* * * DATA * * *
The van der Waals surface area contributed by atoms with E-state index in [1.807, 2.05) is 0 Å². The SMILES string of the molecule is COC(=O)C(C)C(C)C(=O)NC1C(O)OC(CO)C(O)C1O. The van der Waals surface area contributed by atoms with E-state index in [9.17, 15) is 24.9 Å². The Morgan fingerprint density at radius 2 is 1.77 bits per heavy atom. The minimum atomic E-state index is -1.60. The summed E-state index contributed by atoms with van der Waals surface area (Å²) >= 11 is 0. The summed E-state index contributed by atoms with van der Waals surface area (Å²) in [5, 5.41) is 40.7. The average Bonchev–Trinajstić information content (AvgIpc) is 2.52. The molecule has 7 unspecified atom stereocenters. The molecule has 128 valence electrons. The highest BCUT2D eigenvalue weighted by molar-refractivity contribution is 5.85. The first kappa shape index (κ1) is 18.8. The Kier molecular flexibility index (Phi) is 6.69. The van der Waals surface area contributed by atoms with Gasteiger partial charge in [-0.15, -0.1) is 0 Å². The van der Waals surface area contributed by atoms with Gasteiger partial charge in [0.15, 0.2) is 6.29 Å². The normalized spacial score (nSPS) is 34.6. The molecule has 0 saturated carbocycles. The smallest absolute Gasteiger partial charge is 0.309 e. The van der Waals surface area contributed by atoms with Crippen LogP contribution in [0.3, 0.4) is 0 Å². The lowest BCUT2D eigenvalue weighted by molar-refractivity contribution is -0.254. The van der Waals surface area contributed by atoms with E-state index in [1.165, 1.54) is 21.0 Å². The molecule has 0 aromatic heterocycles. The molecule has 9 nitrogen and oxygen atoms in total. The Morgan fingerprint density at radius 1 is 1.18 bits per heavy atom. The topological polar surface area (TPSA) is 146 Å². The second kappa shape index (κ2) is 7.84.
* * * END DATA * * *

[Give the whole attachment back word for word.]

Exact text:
The van der Waals surface area contributed by atoms with E-state index in [1.807, 2.05) is 0 Å². The SMILES string of the molecule is COC(=O)C(C)C(C)C(=O)NC1C(O)OC(CO)C(O)C1O. The van der Waals surface area contributed by atoms with E-state index in [9.17, 15) is 24.9 Å². The Morgan fingerprint density at radius 2 is 1.77 bits per heavy atom. The minimum atomic E-state index is -1.60. The summed E-state index contributed by atoms with van der Waals surface area (Å²) >= 11 is 0. The summed E-state index contributed by atoms with van der Waals surface area (Å²) in [5, 5.41) is 40.7. The average Bonchev–Trinajstić information content (AvgIpc) is 2.52. The molecule has 7 unspecified atom stereocenters. The molecule has 128 valence electrons. The highest BCUT2D eigenvalue weighted by molar-refractivity contribution is 5.85. The first kappa shape index (κ1) is 18.8. The Kier molecular flexibility index (Phi) is 6.69. The van der Waals surface area contributed by atoms with Gasteiger partial charge in [-0.15, -0.1) is 0 Å². The van der Waals surface area contributed by atoms with Gasteiger partial charge in [0.15, 0.2) is 6.29 Å². The normalized spacial score (nSPS) is 34.6. The molecule has 0 saturated carbocycles. The smallest absolute Gasteiger partial charge is 0.309 e. The van der Waals surface area contributed by atoms with Crippen LogP contribution in [0.3, 0.4) is 0 Å². The lowest BCUT2D eigenvalue weighted by molar-refractivity contribution is -0.254. The van der Waals surface area contributed by atoms with E-state index in [1.165, 1.54) is 21.0 Å². The molecule has 0 aromatic heterocycles. The molecule has 9 nitrogen and oxygen atoms in total. The Morgan fingerprint density at radius 1 is 1.18 bits per heavy atom. The topological polar surface area (TPSA) is 146 Å². The second kappa shape index (κ2) is 7.84.